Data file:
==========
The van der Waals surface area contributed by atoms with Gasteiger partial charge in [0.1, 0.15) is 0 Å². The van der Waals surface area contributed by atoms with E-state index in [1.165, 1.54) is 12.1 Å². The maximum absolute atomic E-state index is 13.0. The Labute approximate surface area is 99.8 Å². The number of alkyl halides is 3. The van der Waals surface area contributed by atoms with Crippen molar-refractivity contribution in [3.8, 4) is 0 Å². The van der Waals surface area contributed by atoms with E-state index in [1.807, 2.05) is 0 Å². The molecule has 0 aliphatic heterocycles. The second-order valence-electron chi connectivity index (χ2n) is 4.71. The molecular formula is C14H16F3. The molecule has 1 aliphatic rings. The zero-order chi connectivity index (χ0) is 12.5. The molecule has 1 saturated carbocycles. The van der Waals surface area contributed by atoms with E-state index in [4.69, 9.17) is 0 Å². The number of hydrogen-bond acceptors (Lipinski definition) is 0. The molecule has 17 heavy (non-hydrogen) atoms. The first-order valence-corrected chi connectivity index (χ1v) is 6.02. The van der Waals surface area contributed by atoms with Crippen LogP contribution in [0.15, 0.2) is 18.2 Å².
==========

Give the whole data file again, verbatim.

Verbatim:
The van der Waals surface area contributed by atoms with Gasteiger partial charge in [0.1, 0.15) is 0 Å². The van der Waals surface area contributed by atoms with E-state index in [1.165, 1.54) is 12.1 Å². The maximum absolute atomic E-state index is 13.0. The Labute approximate surface area is 99.8 Å². The number of alkyl halides is 3. The van der Waals surface area contributed by atoms with Crippen molar-refractivity contribution in [3.8, 4) is 0 Å². The van der Waals surface area contributed by atoms with E-state index in [1.807, 2.05) is 0 Å². The molecule has 0 aliphatic heterocycles. The second-order valence-electron chi connectivity index (χ2n) is 4.71. The molecular formula is C14H16F3. The molecule has 1 aliphatic rings. The zero-order chi connectivity index (χ0) is 12.5. The molecule has 1 saturated carbocycles. The van der Waals surface area contributed by atoms with E-state index in [4.69, 9.17) is 0 Å². The number of hydrogen-bond acceptors (Lipinski definition) is 0. The molecule has 17 heavy (non-hydrogen) atoms. The first-order valence-corrected chi connectivity index (χ1v) is 6.02. The van der Waals surface area contributed by atoms with Crippen LogP contribution in [0.15, 0.2) is 18.2 Å².